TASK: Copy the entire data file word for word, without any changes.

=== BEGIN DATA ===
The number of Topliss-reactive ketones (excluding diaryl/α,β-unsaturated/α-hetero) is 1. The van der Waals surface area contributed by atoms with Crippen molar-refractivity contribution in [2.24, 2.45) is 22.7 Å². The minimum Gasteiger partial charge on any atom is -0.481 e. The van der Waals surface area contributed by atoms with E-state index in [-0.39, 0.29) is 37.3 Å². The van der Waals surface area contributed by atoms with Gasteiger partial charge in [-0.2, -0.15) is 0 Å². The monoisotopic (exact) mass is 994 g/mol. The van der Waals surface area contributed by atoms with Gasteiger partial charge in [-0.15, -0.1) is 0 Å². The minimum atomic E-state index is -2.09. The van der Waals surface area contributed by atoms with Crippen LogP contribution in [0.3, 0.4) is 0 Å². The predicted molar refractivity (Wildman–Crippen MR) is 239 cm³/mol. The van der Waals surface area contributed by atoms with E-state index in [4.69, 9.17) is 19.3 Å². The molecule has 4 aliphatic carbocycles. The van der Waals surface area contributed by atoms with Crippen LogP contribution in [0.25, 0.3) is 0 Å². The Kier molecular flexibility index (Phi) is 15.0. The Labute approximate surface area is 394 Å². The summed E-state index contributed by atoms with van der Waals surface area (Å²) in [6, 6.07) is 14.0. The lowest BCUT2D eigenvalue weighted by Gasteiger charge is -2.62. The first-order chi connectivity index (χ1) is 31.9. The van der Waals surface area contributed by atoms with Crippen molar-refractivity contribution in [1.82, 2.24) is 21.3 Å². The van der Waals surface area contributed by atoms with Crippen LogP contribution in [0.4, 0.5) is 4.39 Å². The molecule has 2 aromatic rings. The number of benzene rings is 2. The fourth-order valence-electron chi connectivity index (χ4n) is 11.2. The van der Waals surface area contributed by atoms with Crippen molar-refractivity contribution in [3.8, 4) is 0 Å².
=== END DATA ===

The number of Topliss-reactive ketones (excluding diaryl/α,β-unsaturated/α-hetero) is 1. The van der Waals surface area contributed by atoms with Crippen molar-refractivity contribution in [2.24, 2.45) is 22.7 Å². The minimum Gasteiger partial charge on any atom is -0.481 e. The van der Waals surface area contributed by atoms with E-state index in [-0.39, 0.29) is 37.3 Å². The van der Waals surface area contributed by atoms with Gasteiger partial charge in [-0.2, -0.15) is 0 Å². The monoisotopic (exact) mass is 994 g/mol. The van der Waals surface area contributed by atoms with Gasteiger partial charge in [-0.15, -0.1) is 0 Å². The minimum atomic E-state index is -2.09. The van der Waals surface area contributed by atoms with Crippen LogP contribution in [0.3, 0.4) is 0 Å². The predicted molar refractivity (Wildman–Crippen MR) is 239 cm³/mol. The van der Waals surface area contributed by atoms with E-state index in [4.69, 9.17) is 19.3 Å². The molecule has 4 aliphatic carbocycles. The van der Waals surface area contributed by atoms with Crippen LogP contribution in [0.25, 0.3) is 0 Å². The Kier molecular flexibility index (Phi) is 15.0. The Labute approximate surface area is 394 Å². The summed E-state index contributed by atoms with van der Waals surface area (Å²) in [6, 6.07) is 14.0. The lowest BCUT2D eigenvalue weighted by Gasteiger charge is -2.62. The first-order chi connectivity index (χ1) is 31.9. The van der Waals surface area contributed by atoms with Crippen molar-refractivity contribution in [1.82, 2.24) is 21.3 Å². The van der Waals surface area contributed by atoms with Crippen LogP contribution in [0.4, 0.5) is 4.39 Å². The molecule has 2 aromatic rings. The number of benzene rings is 2. The fourth-order valence-electron chi connectivity index (χ4n) is 11.2. The van der Waals surface area contributed by atoms with Crippen molar-refractivity contribution in [3.8, 4) is 0 Å².